The Otherworld

He laughed in delight. How absolutely beautiful, he thought, how absolutely wonderful! He turned and headed for the bottom, the sparkling bubble stream following him, passing through giant ferns, startling the tiny creatures that lived there. He reached for one of the tiny creatures and held it in his hand, examining it intently. He wished he could talk to it, wished he knew what it was thinking, what it was feeling. As he swam away, several large creatures darted in and attacked the tiny figures, tearing at them, shredding the flesh. He watched in horror as a cloud of blood and flesh and viscera rose around him. He woke then, sweating, and knew it was no dream, knew he was not the swimmer or the attackers, but one of the tiny creatures whose duty it is to obey their betters or be crushed.

The dark black water, placid, still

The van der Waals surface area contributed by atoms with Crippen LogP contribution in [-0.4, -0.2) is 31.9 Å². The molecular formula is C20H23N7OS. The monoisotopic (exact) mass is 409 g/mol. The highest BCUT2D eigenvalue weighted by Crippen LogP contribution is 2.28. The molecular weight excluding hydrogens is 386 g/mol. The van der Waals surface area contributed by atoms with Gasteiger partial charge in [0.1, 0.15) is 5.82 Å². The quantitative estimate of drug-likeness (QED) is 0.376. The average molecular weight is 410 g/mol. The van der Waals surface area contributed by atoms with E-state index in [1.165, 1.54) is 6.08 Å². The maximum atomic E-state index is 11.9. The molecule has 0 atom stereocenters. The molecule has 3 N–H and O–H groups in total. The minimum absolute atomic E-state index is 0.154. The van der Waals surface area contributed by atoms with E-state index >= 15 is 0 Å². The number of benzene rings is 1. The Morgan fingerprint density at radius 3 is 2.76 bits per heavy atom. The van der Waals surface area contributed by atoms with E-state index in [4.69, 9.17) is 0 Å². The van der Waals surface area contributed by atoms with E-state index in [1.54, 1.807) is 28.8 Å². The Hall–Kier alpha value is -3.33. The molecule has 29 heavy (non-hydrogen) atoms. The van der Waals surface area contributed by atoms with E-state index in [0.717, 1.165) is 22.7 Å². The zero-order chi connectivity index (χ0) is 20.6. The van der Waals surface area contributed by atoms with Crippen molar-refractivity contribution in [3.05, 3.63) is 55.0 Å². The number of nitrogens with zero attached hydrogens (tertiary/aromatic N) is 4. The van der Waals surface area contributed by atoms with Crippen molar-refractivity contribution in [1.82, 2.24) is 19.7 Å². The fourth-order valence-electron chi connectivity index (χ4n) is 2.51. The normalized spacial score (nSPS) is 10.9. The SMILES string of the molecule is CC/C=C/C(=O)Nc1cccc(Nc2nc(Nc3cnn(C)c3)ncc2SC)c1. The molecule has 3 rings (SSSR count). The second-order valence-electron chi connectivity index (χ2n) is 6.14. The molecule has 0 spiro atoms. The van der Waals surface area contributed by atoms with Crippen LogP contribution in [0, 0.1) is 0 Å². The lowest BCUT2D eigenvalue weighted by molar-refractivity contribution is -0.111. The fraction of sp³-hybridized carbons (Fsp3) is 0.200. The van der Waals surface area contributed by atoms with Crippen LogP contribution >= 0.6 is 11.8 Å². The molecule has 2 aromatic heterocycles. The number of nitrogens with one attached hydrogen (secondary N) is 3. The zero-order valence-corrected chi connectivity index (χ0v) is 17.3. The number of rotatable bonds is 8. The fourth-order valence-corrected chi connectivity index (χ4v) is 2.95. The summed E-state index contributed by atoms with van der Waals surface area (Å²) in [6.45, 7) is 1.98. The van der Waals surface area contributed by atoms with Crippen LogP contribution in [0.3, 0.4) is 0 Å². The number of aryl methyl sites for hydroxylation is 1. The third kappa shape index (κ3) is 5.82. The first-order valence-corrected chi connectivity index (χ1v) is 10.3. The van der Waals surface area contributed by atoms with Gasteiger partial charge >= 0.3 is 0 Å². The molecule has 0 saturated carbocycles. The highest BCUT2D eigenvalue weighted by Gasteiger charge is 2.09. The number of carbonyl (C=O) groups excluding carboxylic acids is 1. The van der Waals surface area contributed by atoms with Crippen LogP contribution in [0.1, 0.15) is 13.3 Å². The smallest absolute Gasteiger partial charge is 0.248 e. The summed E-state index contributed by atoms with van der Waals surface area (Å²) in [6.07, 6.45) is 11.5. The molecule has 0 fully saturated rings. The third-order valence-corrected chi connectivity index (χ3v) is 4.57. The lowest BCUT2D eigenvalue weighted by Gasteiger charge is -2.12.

The surface smooth as milk
Invited all who had the will
To gain the furs and silk
From Samarkand along the road
Where spices filled the trees
Where men with giant footsteps strode
And weary, took their ease
But in the water dangers lurked
For dreams turn dark and true
Where creatures vile already perked
Would share not dreams with you
And should you be untimely waked
By your own silent scream
Your cry for water goes unslaked
As in another dream
You see the otherworld you left
The world of powerlust
Where shaven heads of men are cleft
And dreams are turned to dust

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